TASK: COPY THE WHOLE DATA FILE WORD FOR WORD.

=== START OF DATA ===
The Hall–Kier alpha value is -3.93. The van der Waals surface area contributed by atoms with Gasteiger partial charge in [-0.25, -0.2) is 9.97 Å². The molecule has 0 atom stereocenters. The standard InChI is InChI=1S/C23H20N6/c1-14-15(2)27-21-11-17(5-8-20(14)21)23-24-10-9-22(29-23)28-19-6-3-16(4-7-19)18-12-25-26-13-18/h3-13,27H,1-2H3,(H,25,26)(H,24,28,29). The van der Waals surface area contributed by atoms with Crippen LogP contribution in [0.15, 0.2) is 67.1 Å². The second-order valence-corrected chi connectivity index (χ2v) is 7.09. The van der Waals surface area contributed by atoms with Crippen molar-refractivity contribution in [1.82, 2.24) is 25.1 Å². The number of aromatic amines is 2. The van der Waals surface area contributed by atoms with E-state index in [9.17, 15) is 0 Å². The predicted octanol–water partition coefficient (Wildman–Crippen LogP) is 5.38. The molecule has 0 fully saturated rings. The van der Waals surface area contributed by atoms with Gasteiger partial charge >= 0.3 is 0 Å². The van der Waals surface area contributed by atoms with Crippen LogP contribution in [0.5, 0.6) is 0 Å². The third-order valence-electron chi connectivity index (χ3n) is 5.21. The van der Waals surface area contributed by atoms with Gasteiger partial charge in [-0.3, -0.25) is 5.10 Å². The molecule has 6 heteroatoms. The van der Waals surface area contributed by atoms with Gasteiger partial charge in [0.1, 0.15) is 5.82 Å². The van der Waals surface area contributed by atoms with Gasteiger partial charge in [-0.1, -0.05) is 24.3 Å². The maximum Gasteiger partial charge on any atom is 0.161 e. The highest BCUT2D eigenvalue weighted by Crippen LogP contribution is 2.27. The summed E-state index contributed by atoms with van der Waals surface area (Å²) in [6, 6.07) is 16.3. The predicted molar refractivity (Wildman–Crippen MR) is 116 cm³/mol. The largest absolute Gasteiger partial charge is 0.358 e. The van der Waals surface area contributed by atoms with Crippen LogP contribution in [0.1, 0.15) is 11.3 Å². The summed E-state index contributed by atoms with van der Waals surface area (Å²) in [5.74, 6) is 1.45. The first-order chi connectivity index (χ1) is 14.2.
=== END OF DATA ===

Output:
The Hall–Kier alpha value is -3.93. The van der Waals surface area contributed by atoms with Gasteiger partial charge in [-0.25, -0.2) is 9.97 Å². The molecule has 0 atom stereocenters. The standard InChI is InChI=1S/C23H20N6/c1-14-15(2)27-21-11-17(5-8-20(14)21)23-24-10-9-22(29-23)28-19-6-3-16(4-7-19)18-12-25-26-13-18/h3-13,27H,1-2H3,(H,25,26)(H,24,28,29). The van der Waals surface area contributed by atoms with Crippen LogP contribution in [0.15, 0.2) is 67.1 Å². The second-order valence-corrected chi connectivity index (χ2v) is 7.09. The van der Waals surface area contributed by atoms with Crippen molar-refractivity contribution in [1.82, 2.24) is 25.1 Å². The number of aromatic amines is 2. The van der Waals surface area contributed by atoms with E-state index in [9.17, 15) is 0 Å². The predicted octanol–water partition coefficient (Wildman–Crippen LogP) is 5.38. The molecule has 0 fully saturated rings. The van der Waals surface area contributed by atoms with Gasteiger partial charge >= 0.3 is 0 Å². The van der Waals surface area contributed by atoms with Crippen LogP contribution in [0.5, 0.6) is 0 Å². The third-order valence-electron chi connectivity index (χ3n) is 5.21. The van der Waals surface area contributed by atoms with Gasteiger partial charge in [-0.3, -0.25) is 5.10 Å². The molecule has 6 heteroatoms. The van der Waals surface area contributed by atoms with Gasteiger partial charge in [0.1, 0.15) is 5.82 Å². The van der Waals surface area contributed by atoms with Gasteiger partial charge in [-0.1, -0.05) is 24.3 Å². The maximum Gasteiger partial charge on any atom is 0.161 e. The highest BCUT2D eigenvalue weighted by Crippen LogP contribution is 2.27. The summed E-state index contributed by atoms with van der Waals surface area (Å²) in [6, 6.07) is 16.3. The predicted molar refractivity (Wildman–Crippen MR) is 116 cm³/mol. The largest absolute Gasteiger partial charge is 0.358 e. The van der Waals surface area contributed by atoms with Crippen LogP contribution in [0.1, 0.15) is 11.3 Å². The summed E-state index contributed by atoms with van der Waals surface area (Å²) in [5.74, 6) is 1.45. The first-order chi connectivity index (χ1) is 14.2.